The new, green economy must strive to achieve a balance of the male and the female capital types within its language.  After all, change can be too challenging if you do not have the language for it. We are all used to the masculine language: “How much money is in my bank account?” and “How is my stock doing?” and everyone’s favorite as of late, “How’s the DOW today?”  What are less familiar in our general discussions however, are measurements of “my community’s biodiversity” or “the next generation's welfare”.  As we move into the global culture of the 21st century, we must quickly begin to bring our natural resources and communities into the language of value in our economy.  As a species, strengthening ourselves now depends on our ability to work together, no longer on the ability of one individual or group to dominate another.  This shift in focus is going to create entirely new paradigms, among which are new types of business relationships, both business to business and between businesses and the consumer.

Feminine Capital TypesFeminine Capital Types

Interestingly, when relating to the feminine capital types, one is inclined to use plurals such as “us” and “we” rather than singulars like “I” and “me”, which points to the cooperative and shared nature of these capital types.  "Our community has clean drinking water" and, "we have a quality of life here that is rare." Lietaer mentions that feminine capital types are part of a cooperative economy. What is the meaning of a cooperative, collaborative economy? How do we integrate these capital types into our shared economic launguage?

Certainly there are groups and organizations that speak about feminine capital types and some that speak purely of the masculine.  As a culture however, we now stand to benefit by merging the economic dialogues into a more unified whole, capable of creating growth, innovation, and evolution, while at the same time functioning within the collective framework of the natural world, of which humans are an integral part.

For more in depth reading on Bernard Lietaer's perspective on capital types, read:

Non Profits: Keys to the New Economy

At a time when the very foundations of western economies are being questioned, and entire societies are looking for some kind of solidity and common sense in their systems of exchange, non profits hold an important key to moving forward. Previously, non profit organizations have been relegated to the sidelines of commerce, playing the role of "cleaning up the mess". 
The key that non profits present is that they deal in the languages of natural and social capital. These languages of value are archetypally feminine in nature and are an essential aspect of a balanced economic language necessary for humanity's integral functioning in the natural world. They provide clear examples of the value systems that for profit companies need to integrate into their economic models if they want to be truly successful. At the very least there needs to be an enhanced dialogue between for profits and non profits where there is recognition of the roles played and how those roles are part of single, larger picture.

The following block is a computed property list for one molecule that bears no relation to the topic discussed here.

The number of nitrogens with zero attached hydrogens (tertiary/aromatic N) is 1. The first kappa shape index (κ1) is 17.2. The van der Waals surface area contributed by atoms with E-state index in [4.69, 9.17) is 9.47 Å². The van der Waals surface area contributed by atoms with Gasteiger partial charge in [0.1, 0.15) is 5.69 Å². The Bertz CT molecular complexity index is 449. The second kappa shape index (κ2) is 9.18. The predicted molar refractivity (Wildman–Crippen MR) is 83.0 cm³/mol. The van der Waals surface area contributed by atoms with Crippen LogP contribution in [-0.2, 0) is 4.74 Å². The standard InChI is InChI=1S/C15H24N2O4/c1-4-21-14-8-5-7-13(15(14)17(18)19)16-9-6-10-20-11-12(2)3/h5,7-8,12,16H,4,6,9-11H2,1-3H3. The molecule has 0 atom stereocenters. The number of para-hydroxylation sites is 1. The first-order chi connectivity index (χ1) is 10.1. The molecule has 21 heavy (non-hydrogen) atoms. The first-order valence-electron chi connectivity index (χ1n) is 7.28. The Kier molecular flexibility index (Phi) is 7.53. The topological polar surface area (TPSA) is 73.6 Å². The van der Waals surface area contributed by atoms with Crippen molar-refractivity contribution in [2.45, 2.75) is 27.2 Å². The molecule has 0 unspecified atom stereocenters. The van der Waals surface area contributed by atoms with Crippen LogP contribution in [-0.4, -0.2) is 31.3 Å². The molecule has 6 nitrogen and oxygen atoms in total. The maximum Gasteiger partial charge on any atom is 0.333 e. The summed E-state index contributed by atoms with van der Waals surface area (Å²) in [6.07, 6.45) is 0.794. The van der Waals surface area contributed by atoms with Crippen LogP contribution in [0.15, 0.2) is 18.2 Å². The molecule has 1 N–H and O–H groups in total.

A looming challenge for a consumer society is the ability to redefine and remember what is truly valuable. While non profit organizations tend to focus on social and natural value, many for profits exhibit an unhealthy and aggressive masculine tendency to disregard boundaries and limitations imposed on human existence by the natural world. In addition, entire industries are designed to warp human instincts in a way that encourages people to place value on things that have very little inherent value. These practices, combined with others, comprise an unsustainable and detrimental game, destructively shortsighted in its vision and execution.

In order to move forward into sustainable economic models, the basic dichotomy between for profit and non profit companies must be addressed. Value itself must be redefined and when one takes on the perspective of sustainability, non profits can be seen as most often dealing with what is inherently valuable: the natural world of which humanity is an integral part, and the various challenges of humans around the world as they struggle with the human existence.
The failure of a system is not the end of existence. It is simply feedback indicating what is not working. By developing and understanding sustainable values and practices, any company in the world has the potential to be abundantly successful. And by aligning with sustainable values, that abundant success will be shared by all the world's inhabitants, including future generations.